Gov. Walker takes to the airwaves to threaten mass layoffs. TPMDC quotes: “Failure to act on this budget repair bill means at least 1,500 state workers will be laid off before the end of June. If there’s no agreement by July 1, another 5-6,000 state workers as well as 5-6,000 local government employees would also be laid off.”
Wisconsin GOP state senators may not be unified. The Progressive: “‘There are six to seven Republican senators that hate this bill, really hate this bill,’ said [State Sen. Bob] Jauch on WOJB radio this morning. Republicans outnumber Democrats 19-14 in the state senate, so if three vote against it, the bill would die. Jauch says he’s been in touch with his Republican counterparts and they are ‘trying to come up with an alternative.’”
“Wisconsin is only part of the GOP war against unions” writes W. Post’s Harold Meyerson: “…the truly breathtaking measure was an amendment by Rep. Tom Price (R-Ga.) to defund the NLRB – closing it down altogether … The measure failed … but three-quarters of House Republicans … voted yes … In other words, the House leadership supported abolishing the right of American workers – in the private sector no less than the public sector – to bargain collectively.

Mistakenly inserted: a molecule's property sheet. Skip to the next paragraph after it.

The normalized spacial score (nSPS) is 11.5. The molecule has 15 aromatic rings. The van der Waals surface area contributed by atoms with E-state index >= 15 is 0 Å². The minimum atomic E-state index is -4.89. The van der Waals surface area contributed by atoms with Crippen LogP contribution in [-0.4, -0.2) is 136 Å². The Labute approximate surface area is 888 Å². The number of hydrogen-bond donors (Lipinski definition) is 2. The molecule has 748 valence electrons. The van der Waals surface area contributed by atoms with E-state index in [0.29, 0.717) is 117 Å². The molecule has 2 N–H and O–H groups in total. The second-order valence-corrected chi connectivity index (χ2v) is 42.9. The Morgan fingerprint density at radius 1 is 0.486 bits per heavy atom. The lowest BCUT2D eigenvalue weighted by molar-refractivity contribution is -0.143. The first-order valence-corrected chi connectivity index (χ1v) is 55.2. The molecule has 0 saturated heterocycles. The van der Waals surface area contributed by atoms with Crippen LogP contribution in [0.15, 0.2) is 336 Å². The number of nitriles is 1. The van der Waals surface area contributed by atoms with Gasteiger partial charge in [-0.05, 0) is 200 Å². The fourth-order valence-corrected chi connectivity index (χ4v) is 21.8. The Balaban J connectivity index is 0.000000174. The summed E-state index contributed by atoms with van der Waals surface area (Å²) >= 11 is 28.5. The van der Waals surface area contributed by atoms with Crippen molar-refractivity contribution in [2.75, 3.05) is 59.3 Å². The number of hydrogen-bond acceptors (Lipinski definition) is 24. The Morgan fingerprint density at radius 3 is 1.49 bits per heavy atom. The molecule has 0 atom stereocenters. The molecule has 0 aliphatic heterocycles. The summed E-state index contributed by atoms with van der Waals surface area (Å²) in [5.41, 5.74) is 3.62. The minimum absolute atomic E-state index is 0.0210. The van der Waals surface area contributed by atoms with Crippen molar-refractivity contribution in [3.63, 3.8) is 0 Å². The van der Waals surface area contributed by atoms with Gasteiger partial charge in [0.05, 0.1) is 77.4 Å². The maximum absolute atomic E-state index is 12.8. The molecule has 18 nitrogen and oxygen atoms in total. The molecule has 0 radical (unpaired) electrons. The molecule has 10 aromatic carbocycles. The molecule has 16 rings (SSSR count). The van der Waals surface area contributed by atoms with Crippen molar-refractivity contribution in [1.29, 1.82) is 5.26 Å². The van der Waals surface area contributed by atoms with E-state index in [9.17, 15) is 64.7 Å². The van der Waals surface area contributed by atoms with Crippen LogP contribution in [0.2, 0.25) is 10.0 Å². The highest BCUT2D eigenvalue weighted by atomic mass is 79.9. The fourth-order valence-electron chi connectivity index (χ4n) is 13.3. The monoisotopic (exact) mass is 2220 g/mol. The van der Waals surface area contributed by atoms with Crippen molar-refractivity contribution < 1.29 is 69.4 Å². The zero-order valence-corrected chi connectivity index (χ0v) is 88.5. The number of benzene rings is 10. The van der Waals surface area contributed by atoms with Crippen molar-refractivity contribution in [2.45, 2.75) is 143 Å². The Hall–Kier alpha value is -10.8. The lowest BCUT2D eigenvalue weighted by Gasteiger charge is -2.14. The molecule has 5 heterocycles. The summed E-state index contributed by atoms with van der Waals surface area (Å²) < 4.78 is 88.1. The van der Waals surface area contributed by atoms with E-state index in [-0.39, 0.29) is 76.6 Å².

Some GOP governors hesitate from embracing entirety of anti-worker agenda. ABC: “In Indiana, Gov. Mitch Daniels called on Republicans state legislators to stand down on their push for a so-called right-to-work bill … in Florida newly-elected GOP Gov. Rick Scott said that Gov. Walker was right to try to curtail public employee benefits, but differed on the question of collective bargaining … in Pennsylvania, a spokesman for Republican Gov. Tom Corbett, said earlier this week that while the governor would be willing to sign a right-to-work bill ‘that’s not a top priority of his right now.’ …”
Time adds: “Newly elected [Michigan] Republican Governor Rick Snyder’s budget calls for pensions to be taxed and he backs empowering emergency [school] financial managers … to cut union contracts. But when asked if there were any parallels to Wisconsin, Snyder insisted he remains committed to bargaining with labor rather than forcing his position.”
“Asked Twice, Gov. Daniels Can’t Explain How Eliminating Collective Bargaining Reduces Deficits” notes Wonk Room’s Pat Garofalo: “Gov. Mitch Daniels (R-IN) already stripped public employees of their right to collectively bargain in 2005. But even having personally implemented such a policy, Daniels can’t explain how it would help Wisconsin get its budget into balance.”